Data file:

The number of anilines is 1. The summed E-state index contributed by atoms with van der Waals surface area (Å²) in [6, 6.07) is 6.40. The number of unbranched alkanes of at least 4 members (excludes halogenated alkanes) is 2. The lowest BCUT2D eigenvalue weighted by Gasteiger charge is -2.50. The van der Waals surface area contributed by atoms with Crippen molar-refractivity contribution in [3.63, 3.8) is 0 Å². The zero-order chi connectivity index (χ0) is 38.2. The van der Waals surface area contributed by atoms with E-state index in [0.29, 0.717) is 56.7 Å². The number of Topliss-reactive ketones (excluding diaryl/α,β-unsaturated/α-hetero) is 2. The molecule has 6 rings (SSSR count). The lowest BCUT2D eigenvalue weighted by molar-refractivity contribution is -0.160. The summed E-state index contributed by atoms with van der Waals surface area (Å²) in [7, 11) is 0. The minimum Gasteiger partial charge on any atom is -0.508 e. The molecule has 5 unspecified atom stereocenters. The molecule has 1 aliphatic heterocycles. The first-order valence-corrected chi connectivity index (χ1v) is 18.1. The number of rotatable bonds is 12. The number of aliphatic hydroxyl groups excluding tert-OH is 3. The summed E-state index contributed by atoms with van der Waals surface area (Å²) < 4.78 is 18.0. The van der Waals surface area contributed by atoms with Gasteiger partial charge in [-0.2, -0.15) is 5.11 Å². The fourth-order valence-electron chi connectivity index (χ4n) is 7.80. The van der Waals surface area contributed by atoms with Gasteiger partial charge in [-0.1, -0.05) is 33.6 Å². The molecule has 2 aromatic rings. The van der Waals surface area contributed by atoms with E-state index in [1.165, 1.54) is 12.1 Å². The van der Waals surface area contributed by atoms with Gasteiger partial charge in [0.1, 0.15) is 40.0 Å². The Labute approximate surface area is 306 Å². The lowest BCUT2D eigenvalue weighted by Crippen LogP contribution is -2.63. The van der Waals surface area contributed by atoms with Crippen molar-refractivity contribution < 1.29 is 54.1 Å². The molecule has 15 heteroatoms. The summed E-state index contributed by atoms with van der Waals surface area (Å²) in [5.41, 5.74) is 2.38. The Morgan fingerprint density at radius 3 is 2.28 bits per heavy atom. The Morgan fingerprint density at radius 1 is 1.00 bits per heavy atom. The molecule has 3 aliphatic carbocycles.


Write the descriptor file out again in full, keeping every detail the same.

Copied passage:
The number of anilines is 1. The summed E-state index contributed by atoms with van der Waals surface area (Å²) in [6, 6.07) is 6.40. The number of unbranched alkanes of at least 4 members (excludes halogenated alkanes) is 2. The lowest BCUT2D eigenvalue weighted by Gasteiger charge is -2.50. The van der Waals surface area contributed by atoms with Crippen molar-refractivity contribution in [3.63, 3.8) is 0 Å². The zero-order chi connectivity index (χ0) is 38.2. The van der Waals surface area contributed by atoms with E-state index in [0.29, 0.717) is 56.7 Å². The number of Topliss-reactive ketones (excluding diaryl/α,β-unsaturated/α-hetero) is 2. The molecule has 6 rings (SSSR count). The lowest BCUT2D eigenvalue weighted by molar-refractivity contribution is -0.160. The summed E-state index contributed by atoms with van der Waals surface area (Å²) in [7, 11) is 0. The minimum Gasteiger partial charge on any atom is -0.508 e. The molecule has 5 unspecified atom stereocenters. The molecule has 1 aliphatic heterocycles. The first-order valence-corrected chi connectivity index (χ1v) is 18.1. The number of rotatable bonds is 12. The number of aliphatic hydroxyl groups excluding tert-OH is 3. The summed E-state index contributed by atoms with van der Waals surface area (Å²) < 4.78 is 18.0. The van der Waals surface area contributed by atoms with Gasteiger partial charge in [-0.2, -0.15) is 5.11 Å². The fourth-order valence-electron chi connectivity index (χ4n) is 7.80. The van der Waals surface area contributed by atoms with Gasteiger partial charge in [-0.1, -0.05) is 33.6 Å². The molecule has 2 aromatic rings. The van der Waals surface area contributed by atoms with E-state index in [1.165, 1.54) is 12.1 Å². The van der Waals surface area contributed by atoms with Gasteiger partial charge in [0.1, 0.15) is 40.0 Å². The Labute approximate surface area is 306 Å². The lowest BCUT2D eigenvalue weighted by Crippen LogP contribution is -2.63. The van der Waals surface area contributed by atoms with Crippen molar-refractivity contribution < 1.29 is 54.1 Å². The molecule has 15 heteroatoms. The summed E-state index contributed by atoms with van der Waals surface area (Å²) in [5.41, 5.74) is 2.38. The Morgan fingerprint density at radius 3 is 2.28 bits per heavy atom. The Morgan fingerprint density at radius 1 is 1.00 bits per heavy atom. The molecule has 3 aliphatic carbocycles.